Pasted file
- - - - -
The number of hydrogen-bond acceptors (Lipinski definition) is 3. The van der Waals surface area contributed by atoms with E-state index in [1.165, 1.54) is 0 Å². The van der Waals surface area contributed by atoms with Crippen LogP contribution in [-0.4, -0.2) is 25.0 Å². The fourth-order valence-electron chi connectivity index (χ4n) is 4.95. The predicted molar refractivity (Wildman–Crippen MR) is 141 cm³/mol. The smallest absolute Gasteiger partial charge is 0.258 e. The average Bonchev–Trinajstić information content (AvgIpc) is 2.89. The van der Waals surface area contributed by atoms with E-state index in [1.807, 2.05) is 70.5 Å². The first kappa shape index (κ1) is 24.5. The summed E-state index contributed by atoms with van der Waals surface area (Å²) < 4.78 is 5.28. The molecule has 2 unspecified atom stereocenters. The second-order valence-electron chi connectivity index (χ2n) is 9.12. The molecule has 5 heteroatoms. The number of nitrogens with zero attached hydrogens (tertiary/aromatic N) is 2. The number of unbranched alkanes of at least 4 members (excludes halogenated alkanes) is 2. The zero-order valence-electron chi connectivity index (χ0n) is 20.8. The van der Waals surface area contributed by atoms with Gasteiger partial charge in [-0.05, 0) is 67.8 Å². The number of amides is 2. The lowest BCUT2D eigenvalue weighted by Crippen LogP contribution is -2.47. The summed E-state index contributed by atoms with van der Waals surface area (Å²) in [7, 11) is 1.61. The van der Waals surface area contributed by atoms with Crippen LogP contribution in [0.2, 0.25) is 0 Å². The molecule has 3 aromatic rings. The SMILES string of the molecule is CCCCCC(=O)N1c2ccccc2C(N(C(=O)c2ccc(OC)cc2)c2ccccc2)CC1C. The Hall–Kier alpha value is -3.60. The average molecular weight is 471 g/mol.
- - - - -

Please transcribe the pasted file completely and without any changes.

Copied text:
The number of hydrogen-bond acceptors (Lipinski definition) is 3. The van der Waals surface area contributed by atoms with E-state index in [1.165, 1.54) is 0 Å². The van der Waals surface area contributed by atoms with Crippen LogP contribution in [-0.4, -0.2) is 25.0 Å². The fourth-order valence-electron chi connectivity index (χ4n) is 4.95. The predicted molar refractivity (Wildman–Crippen MR) is 141 cm³/mol. The smallest absolute Gasteiger partial charge is 0.258 e. The average Bonchev–Trinajstić information content (AvgIpc) is 2.89. The van der Waals surface area contributed by atoms with E-state index in [1.807, 2.05) is 70.5 Å². The first kappa shape index (κ1) is 24.5. The summed E-state index contributed by atoms with van der Waals surface area (Å²) < 4.78 is 5.28. The molecule has 2 unspecified atom stereocenters. The second-order valence-electron chi connectivity index (χ2n) is 9.12. The molecule has 5 heteroatoms. The number of nitrogens with zero attached hydrogens (tertiary/aromatic N) is 2. The number of unbranched alkanes of at least 4 members (excludes halogenated alkanes) is 2. The zero-order valence-electron chi connectivity index (χ0n) is 20.8. The van der Waals surface area contributed by atoms with Gasteiger partial charge in [-0.05, 0) is 67.8 Å². The number of amides is 2. The lowest BCUT2D eigenvalue weighted by Crippen LogP contribution is -2.47. The summed E-state index contributed by atoms with van der Waals surface area (Å²) in [7, 11) is 1.61. The van der Waals surface area contributed by atoms with Crippen LogP contribution in [0.2, 0.25) is 0 Å². The molecule has 3 aromatic rings. The SMILES string of the molecule is CCCCCC(=O)N1c2ccccc2C(N(C(=O)c2ccc(OC)cc2)c2ccccc2)CC1C. The Hall–Kier alpha value is -3.60. The average molecular weight is 471 g/mol.